Latest updates[?]: MBDA announced it will for the first time pair a CAMM (Common Anti-Air Modular Missile) missile with an upgraded Sea Viper command and control (C2) system on board the Royal Nay’s Type 45 destroyers. CAMM offers both close-in and local-area air defence, and will complement Aster 30, strengthening the anti-air defence capability of the Royal Navy.
The 5,200t Type 42 Sheffield Class destroyers were designed in the late 1960s to provide fleet area air-defense for Britain’s Royal Navy, after the proposed Type 82 air defense cruisers were canceled by the Labour Government in 1966. Britain built 14 of the Type 42s, but these old ships are reaching the limits of their operational lives and effectiveness.
To replace them, the Royal Navy planned to induct 12 Type 45 Daring Class destroyers. The Daring class would be built to deal with a new age of threats. Saturation attacks with supersonic ship-killing missiles, that fly from the ship’s radar horizon to ship impact in under 45 seconds. The reality of future threats from ballistic missiles, and WMD proliferation. Plus a proliferation of possible threats involving smaller, hard to detect enemies like UAVs. Overall, the Type 45s promise to be one of the world’s most capable air defense ships – but design choices have left the cost-to-value ratio uncertain, and limited the Type 45s in other key roles. A reduced 6-ship program moved forward.
A helicopter UAV is very handy for naval ships, and for armies who can’t always depend on runways. The USA’s RQ/MQ-8 Fire Scout Unmanned Aerial Vehicle has blazed a trail of firsts in this area, but its history is best described as “colorful.” The program was begun by the US Navy, canceled, adopted by the US Army, revived by the Navy, then canceled by the Army. Leaving it back in the hands of the US Navy. Though the Army is thinking about joining again, and the base platform is changing.
The question is, can the MQ-8 leverage its size, first-mover contract opportunity, and “good enough” performance into a secure future with the US Navy – and beyond? DID describes these new VTUAV platforms, clarifies the program’s structure and colorful history, lists all related contracts and events, and offers related research materials.
Latest updates[?]: Work to integrate the AN/SPY-6 radar on the new Aegis Flight III guided-missile destroyer, the future USS Jack H. Lucas (DDG 125), has started. Installation is being carried out at the Huntington Ingalls Industries shipyard in Pascagoula, Mississippi. “As the future USS Jack Lucas takes shape, we are at the cusp of a new era for detection and discrimination of threats and decision-making at sea,” said Capt. Jason Hall, program manager for Above-Water Sensors for the US Navy’s Program Executive Office for Integrated Warfare Systems. “SPY-6 will fill critical mission gaps and enable precision operations in jammed and cluttered environments like never before.”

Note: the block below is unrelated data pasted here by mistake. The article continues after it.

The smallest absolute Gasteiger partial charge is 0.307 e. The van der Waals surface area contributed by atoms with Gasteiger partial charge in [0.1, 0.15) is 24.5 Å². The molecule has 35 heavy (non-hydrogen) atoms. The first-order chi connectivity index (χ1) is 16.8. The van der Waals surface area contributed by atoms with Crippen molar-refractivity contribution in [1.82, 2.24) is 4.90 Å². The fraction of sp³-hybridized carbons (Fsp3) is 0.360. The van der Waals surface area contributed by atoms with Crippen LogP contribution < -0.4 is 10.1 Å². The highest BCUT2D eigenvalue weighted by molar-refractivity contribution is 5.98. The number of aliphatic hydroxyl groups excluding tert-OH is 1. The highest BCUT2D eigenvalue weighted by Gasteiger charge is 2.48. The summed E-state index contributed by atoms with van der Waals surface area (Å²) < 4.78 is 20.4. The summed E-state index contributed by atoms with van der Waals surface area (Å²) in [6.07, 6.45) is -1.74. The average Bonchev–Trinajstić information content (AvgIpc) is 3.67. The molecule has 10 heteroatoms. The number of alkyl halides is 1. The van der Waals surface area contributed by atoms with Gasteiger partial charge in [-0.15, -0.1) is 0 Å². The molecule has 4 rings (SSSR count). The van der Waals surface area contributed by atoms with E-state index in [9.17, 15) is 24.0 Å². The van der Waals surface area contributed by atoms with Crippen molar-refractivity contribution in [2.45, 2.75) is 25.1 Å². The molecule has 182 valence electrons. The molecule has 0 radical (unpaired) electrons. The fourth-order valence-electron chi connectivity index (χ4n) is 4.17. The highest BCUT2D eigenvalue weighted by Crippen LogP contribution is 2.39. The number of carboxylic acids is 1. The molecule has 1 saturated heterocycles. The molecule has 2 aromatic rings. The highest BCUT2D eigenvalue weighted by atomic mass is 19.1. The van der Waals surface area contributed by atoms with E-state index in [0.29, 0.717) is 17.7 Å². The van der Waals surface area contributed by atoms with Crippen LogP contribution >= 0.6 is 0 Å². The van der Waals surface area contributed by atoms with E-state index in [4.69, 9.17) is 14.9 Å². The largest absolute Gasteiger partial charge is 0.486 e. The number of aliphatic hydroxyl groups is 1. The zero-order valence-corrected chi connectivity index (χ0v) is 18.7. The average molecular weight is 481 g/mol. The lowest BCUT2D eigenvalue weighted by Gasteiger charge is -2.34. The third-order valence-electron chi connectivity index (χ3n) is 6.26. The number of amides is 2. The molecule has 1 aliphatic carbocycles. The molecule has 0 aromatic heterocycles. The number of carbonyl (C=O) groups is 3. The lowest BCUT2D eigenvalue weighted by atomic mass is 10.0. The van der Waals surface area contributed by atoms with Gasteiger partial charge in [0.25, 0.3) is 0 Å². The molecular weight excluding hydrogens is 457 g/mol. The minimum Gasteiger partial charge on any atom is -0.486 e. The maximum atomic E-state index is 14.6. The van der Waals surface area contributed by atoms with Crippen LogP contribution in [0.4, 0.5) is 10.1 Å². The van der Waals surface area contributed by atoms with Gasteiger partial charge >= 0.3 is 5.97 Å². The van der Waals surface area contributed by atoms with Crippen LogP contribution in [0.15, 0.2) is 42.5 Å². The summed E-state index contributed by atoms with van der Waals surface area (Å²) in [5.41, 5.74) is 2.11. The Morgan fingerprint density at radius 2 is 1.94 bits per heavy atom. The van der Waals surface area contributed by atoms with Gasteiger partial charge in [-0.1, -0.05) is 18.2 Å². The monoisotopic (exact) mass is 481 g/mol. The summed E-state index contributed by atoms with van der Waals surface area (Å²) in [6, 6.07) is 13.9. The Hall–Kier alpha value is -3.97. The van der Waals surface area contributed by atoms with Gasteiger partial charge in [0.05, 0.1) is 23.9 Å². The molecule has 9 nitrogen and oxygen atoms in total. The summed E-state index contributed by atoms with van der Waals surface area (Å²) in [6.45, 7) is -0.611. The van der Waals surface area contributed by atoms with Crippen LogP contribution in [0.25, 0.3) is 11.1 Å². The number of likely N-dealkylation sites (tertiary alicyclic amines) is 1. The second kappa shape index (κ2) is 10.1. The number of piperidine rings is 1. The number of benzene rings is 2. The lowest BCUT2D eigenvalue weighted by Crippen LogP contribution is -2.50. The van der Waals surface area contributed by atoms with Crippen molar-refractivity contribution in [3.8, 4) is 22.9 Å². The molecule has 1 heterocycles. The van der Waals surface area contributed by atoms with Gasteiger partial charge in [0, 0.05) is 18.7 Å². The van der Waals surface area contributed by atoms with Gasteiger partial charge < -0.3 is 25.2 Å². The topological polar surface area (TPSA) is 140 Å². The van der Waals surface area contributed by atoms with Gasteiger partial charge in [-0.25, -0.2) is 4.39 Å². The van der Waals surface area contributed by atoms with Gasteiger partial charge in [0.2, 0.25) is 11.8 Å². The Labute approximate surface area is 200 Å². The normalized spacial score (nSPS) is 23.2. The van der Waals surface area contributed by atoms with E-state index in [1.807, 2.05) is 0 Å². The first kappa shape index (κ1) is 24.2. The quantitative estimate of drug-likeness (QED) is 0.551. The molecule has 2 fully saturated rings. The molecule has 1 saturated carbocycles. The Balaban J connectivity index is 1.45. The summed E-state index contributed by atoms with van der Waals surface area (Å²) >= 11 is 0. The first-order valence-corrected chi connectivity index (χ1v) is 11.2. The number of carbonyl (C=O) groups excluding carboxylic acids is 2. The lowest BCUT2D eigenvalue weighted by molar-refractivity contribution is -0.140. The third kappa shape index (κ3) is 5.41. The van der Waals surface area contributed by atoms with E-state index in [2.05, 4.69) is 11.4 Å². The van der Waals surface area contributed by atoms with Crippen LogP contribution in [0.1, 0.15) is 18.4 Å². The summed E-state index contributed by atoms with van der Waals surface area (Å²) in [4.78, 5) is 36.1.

The US Navy’s Dual-Band Radar that equips its forthcoming Gerald R. Ford class super-carriers replaces several different radars with a single back-end. Merging Raytheon’s X-band SPY-3 with Lockheed Martin’s S-band VSR allows fewer radar antennas, faster response time, faster adaptation to new situations, one-step upgrades to the radar suite as a whole, and better utilization of the ship’s power, electronics, and bandwidth.
Rather than using that existing Dual-Band Radar design in new surface combatant ships, however, the “Air and Missile Defense Radar” (AMDR) aims to fulfill DG-51 Flight III destroyer needs through a new competition for a similar dual-band radar. It could end up being a big deal for the winning radar manufacturer, and for the fleet. If, and only if, the technical, power, and weight challenges can be mastered at an affordable price.
As the U.S. decides who will be president for the next four years a review of procurement spending indicates that the Trump Administration has shown little difference in appropriations versus previous administrations, despite claims to have radically increased spending.
The upshot is that the last four years saw about $2.9 in spending appropriated in inflation-adjusted dollars, which was larger than Barak Obama’s second term, but less than the Obama Administration’s first term.
President Trump’s campaign speech claims of spending during his term relative to previous terms are incorrect. President Trump claimed this year that military spending in the 90s “used to be ‘million.’ And then, about 10 years ago, you started hearing ‘billion.’ And now you’re starting to hear ‘trillion,’ right?” Of course, U.S. defense spending hit the billions in the late 1940s, and recent spending has been on pace with spending from the decade previous.
The Trump Administration has done little to change the often-criticized Pentagon trend of investing more money in fewer pieces of equipment, such as fighter jets that cost a quarter billion dollars each when fully kitted out. The navy is running fewer ships that each cost more. Previous administrations did no better in reversing this trend, of course.
Democratic presidential candidate Joe Biden stated multiple times that he has no plans to reduce military spending, but indicated a desire to refocus military budgets and planning on “near-peer” powers Russia and China, while attempting to recover some of the goodwill of allies tested by the Trump Administration’s active skepticism in cooperation with allies, especially the NATO alliance.